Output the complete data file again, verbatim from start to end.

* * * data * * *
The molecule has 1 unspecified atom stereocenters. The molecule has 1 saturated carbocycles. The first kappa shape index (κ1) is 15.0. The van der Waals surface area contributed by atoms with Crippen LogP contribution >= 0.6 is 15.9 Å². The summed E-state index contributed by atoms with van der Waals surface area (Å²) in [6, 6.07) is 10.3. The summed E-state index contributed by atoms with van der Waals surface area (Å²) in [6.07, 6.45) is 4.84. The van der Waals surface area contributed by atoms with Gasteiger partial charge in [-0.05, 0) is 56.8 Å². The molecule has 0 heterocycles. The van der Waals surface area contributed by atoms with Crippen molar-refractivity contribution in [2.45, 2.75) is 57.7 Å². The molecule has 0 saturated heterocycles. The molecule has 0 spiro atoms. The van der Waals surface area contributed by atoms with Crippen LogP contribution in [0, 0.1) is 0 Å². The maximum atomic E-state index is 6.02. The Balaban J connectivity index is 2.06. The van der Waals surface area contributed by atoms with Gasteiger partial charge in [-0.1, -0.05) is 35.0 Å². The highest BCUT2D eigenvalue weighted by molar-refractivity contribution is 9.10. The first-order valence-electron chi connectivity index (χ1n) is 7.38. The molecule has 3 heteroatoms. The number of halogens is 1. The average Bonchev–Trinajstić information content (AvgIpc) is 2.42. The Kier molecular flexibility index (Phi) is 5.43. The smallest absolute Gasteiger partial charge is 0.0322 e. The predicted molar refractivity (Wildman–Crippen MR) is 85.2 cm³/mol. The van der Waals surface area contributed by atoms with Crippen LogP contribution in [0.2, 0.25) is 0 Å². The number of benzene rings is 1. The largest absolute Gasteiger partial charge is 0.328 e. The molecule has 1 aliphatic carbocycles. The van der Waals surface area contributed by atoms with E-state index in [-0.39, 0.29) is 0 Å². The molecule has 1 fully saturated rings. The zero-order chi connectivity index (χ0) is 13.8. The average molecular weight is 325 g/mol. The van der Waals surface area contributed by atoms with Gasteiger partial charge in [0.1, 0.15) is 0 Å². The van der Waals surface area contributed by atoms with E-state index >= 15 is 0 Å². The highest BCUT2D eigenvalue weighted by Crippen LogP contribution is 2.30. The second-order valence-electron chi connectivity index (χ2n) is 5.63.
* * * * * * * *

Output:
The molecule has 1 unspecified atom stereocenters. The molecule has 1 saturated carbocycles. The first kappa shape index (κ1) is 15.0. The van der Waals surface area contributed by atoms with Crippen LogP contribution >= 0.6 is 15.9 Å². The summed E-state index contributed by atoms with van der Waals surface area (Å²) in [6, 6.07) is 10.3. The summed E-state index contributed by atoms with van der Waals surface area (Å²) in [6.07, 6.45) is 4.84. The van der Waals surface area contributed by atoms with Gasteiger partial charge in [-0.05, 0) is 56.8 Å². The molecule has 0 heterocycles. The van der Waals surface area contributed by atoms with Crippen molar-refractivity contribution in [2.45, 2.75) is 57.7 Å². The molecule has 0 saturated heterocycles. The molecule has 0 spiro atoms. The van der Waals surface area contributed by atoms with Crippen LogP contribution in [0, 0.1) is 0 Å². The maximum atomic E-state index is 6.02. The Balaban J connectivity index is 2.06. The van der Waals surface area contributed by atoms with Gasteiger partial charge in [-0.1, -0.05) is 35.0 Å². The highest BCUT2D eigenvalue weighted by molar-refractivity contribution is 9.10. The first-order valence-electron chi connectivity index (χ1n) is 7.38. The molecule has 3 heteroatoms. The number of halogens is 1. The average Bonchev–Trinajstić information content (AvgIpc) is 2.42. The Kier molecular flexibility index (Phi) is 5.43. The smallest absolute Gasteiger partial charge is 0.0322 e. The predicted molar refractivity (Wildman–Crippen MR) is 85.2 cm³/mol. The van der Waals surface area contributed by atoms with Crippen LogP contribution in [0.2, 0.25) is 0 Å². The number of benzene rings is 1. The largest absolute Gasteiger partial charge is 0.328 e. The molecule has 1 aliphatic carbocycles. The van der Waals surface area contributed by atoms with E-state index in [-0.39, 0.29) is 0 Å². The molecule has 1 fully saturated rings. The zero-order chi connectivity index (χ0) is 13.8. The average molecular weight is 325 g/mol. The van der Waals surface area contributed by atoms with Gasteiger partial charge in [0.1, 0.15) is 0 Å². The van der Waals surface area contributed by atoms with E-state index >= 15 is 0 Å². The highest BCUT2D eigenvalue weighted by Crippen LogP contribution is 2.30. The second-order valence-electron chi connectivity index (χ2n) is 5.63.